Last Updated: 20/02/20 11:20pm
NFL owners have voted to accept the negotiated terms of a proposed new collective bargaining agreement leaving the players to decide whether to approve the deal.
After months of negotiating, representatives for the NFL owners and the players union appear to have an agreement in place for a new collective bargaining agreement, with a vote by the players on ratification apparently the only hurdle remaining for the new CBA to be approved.
The NFL on Thursday afternoon released a statement indicating that the owners have approved the terms of the proposed CBA, agreed to by negotiators for the NFL and the NFL Players Association (NFLPA).
Multiple reports claim players and their representatives will hold a conference call on Friday to discuss the agreed-to terms. The call could result in a vote on approval among the 32 player representatives.
According to NFL.com’s Tom Pelissero, if a two-thirds majority is approved the proposal would then go to all of the players for a final vote, with only a simple majority required at that vote.
“The membership voted today to accept the negotiated terms on the principal elements of a new Collective Bargaining Agreement,” read the owners’ statement, released following a meeting of all 32 owners in New York.
“The Players Association would also need to vote to approve the same terms for there to be a new agreement.
“Since the clubs and players need to have a system in place and know the rules that they will operate under by next week, the membership also approved moving forward under the final year of the 2011 CBA if the players decide not to approve the negotiated terms.
“Out of respect for the process and our partners at the NFLPA, we will have no further comment at this time.”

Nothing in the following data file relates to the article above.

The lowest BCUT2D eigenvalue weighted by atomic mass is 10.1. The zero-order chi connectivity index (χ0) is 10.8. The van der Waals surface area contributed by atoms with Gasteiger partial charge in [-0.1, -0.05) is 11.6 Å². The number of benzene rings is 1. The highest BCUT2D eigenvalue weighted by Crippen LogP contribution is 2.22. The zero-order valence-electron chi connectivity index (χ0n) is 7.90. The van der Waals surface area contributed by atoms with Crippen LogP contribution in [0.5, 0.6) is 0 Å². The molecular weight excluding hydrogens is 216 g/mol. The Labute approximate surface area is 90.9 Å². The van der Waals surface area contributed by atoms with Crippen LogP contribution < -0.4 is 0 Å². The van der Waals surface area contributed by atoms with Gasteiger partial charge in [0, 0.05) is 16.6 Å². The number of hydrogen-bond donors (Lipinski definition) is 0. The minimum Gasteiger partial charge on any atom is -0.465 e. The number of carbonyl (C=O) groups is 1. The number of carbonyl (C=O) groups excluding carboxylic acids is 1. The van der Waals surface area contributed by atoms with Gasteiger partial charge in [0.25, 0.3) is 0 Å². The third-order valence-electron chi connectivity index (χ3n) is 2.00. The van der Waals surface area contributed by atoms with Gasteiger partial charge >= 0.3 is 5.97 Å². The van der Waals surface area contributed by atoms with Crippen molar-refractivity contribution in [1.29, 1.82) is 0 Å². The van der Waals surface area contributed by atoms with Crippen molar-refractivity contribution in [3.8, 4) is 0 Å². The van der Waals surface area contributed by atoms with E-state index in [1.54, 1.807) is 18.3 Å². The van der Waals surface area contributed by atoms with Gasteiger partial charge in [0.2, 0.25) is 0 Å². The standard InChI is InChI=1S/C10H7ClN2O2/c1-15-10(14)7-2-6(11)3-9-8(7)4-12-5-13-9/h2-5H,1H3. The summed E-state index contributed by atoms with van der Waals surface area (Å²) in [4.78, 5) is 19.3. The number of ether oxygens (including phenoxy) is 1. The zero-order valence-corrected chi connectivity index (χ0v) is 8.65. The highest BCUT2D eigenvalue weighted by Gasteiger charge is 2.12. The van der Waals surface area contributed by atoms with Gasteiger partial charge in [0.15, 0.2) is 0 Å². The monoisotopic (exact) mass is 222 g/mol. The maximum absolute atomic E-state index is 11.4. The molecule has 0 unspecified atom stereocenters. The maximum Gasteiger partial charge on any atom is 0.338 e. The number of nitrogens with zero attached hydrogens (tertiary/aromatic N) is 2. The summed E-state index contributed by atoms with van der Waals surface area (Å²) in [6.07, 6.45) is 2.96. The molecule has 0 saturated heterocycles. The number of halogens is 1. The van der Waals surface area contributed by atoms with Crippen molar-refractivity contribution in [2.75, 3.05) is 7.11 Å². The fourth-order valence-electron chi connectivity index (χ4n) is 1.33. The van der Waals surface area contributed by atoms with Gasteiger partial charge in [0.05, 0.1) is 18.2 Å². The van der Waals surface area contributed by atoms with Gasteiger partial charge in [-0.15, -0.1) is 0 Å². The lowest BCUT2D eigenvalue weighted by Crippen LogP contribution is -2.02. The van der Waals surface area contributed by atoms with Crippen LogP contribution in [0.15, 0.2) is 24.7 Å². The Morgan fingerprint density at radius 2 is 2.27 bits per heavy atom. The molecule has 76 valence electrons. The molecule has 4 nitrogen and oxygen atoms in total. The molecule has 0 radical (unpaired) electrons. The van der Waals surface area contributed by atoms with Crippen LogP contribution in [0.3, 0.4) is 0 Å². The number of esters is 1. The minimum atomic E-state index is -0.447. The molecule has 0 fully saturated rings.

ESPN’s Adam Schefter reported that the vote among owners was not unanimous.
Reports on Wednesday claimed both sides agreed to expand the play-offs to seven teams from each conference, up from six, and to give only one team from each conference a bye in the wild-card round, down from two teams.
The biggest question remaining is the potential addition of a 17th regular-season game.
According to multiple reports, the proposed CBA allows the league the option to expand the regular season to 17 games at some point in the next four seasons, but no sooner than 2021.
The proposed changes also include increasing the players’ share of total revenue, relaxing off season workout rules, bumping up the performance-bonus pool, and limiting teams to using only one of the franchise or transition tag on impending free agents each off season (currently, each team can use both each off-season).
The current CBA was ratified in 2011 and is set to expire following the 2020 season. If approved by the players, the new CBA could reportedly go into effect in time for the new league year, which begins March 18.
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Source : Sky Sports